Kagiso Rabada, the Proteas' top strike bowler, admitted on Monday that the previous season was a disappointment, backing up the statistics which show that it was the 25-year-old's poorest since he began playing Test cricket for South Africa.
The former No 1 bowler in the world played six Tests in the 2019/20 season and took 21 wickets at an average of 32.85, the first time since making his debut in 2015/16 that his average has dipped into the 'mediocre' thirties. His previously least successful season was 2017, in England, when he took 16 wickets in three Tests at 28.43.
His career figures of 197 wickets in 43 Tests at an average of just 22.95 are a truer reflection of the immense talent he possesses.
To make matters worse, Rabada missed the crucial fourth Test against England at the Wanderers earlier this year when the Proteas had a chance of levelling the series, after being suspended for once again provocatively celebrating in the dismissed batsman's face.
The Wanderers has been a happy hunting ground for the Central Gauteng Lions star, with 24 wickets in five Tests there, at an average of just 20.54.
Rabada did not play in an ODI over the summer, but his performance in the World Cup last year was a let-down as he took just 11 wickets in nine matches, at an average of 36.09 and an economy rate of 5.08.
"This Covid-19 has affected people from multiple points of view and there are a lot of economic challenges, but I've been glad to get the rest, just not in the way it came, because the last five years have gone really quickly and there's been a huge volume of cricket," Rabada said.
"So I've really, really enjoyed the break, it's allowed me to think about what I really want, which makes it easier to set goals.
"The past season was disappointing. My stats were okay but I felt really rusty and a bit out of place. But it's never supposed to be easy at international level and next season I will just take it day by day and try and achieve a new set of goals.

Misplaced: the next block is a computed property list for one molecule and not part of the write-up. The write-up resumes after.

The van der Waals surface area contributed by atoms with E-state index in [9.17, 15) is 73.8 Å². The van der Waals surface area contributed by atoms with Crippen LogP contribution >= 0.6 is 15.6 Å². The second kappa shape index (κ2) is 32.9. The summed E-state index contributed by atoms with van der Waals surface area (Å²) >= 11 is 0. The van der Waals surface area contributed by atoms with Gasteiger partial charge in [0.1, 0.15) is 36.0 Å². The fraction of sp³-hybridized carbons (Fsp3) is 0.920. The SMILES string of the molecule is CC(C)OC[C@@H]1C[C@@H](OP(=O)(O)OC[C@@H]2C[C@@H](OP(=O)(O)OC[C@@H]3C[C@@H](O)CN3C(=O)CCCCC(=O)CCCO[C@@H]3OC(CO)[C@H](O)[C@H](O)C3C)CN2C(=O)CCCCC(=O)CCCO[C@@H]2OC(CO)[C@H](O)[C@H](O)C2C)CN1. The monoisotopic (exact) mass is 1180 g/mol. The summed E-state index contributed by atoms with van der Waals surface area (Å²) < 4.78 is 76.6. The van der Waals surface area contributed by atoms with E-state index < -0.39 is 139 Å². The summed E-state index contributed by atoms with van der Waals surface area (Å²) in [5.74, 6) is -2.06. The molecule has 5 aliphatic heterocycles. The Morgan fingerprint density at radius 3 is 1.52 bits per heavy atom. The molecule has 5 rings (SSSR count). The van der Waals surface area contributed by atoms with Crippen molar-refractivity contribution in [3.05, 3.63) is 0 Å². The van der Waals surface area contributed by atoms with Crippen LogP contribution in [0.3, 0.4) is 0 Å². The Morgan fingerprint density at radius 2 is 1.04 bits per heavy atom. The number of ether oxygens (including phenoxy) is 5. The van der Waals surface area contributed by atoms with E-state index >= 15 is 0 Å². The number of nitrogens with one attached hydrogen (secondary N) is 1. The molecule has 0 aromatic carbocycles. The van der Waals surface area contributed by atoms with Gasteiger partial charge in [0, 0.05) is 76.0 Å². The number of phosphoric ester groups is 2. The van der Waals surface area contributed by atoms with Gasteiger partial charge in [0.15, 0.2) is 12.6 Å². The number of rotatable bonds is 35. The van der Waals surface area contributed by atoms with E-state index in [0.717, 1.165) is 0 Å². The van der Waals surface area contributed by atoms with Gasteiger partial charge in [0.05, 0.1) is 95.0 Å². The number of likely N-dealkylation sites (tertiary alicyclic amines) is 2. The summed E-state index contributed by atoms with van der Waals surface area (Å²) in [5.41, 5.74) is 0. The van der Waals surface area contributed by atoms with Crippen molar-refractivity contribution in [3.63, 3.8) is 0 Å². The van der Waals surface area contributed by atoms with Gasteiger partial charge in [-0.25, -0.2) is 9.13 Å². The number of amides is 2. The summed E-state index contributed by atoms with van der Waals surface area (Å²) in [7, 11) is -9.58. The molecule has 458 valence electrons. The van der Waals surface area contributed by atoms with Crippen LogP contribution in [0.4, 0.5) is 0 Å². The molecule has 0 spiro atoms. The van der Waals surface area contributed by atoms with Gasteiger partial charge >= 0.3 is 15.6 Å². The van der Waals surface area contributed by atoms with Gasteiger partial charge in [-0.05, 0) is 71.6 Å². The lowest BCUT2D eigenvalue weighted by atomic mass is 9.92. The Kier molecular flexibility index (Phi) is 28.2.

"Whatever I can contribute to the team winning would be great. That means you enjoy your cricket more and I am 150% committed to South African cricket."
Rabada did not seem overly concerned with his overexuberant celebrations, which had landed him in trouble with match referees and had distracted from the focus of the Proteas at key times.
"It's just passion. I've identified the things I need to work on and I will address those with the people closest to me and those people who I feel should help me," said Rabada, who was helping out the World Health Organisation with his Viral Wellness initiative along with Cameron Scott and Kingdom Kome.
"People are always going to criticise you in some way and it's important not to take that to heart. You will always have critics, no matter what you do and what others say should not affect you.
"It's up to you what you want to reflect on and it's got nothing to do with anyone else."
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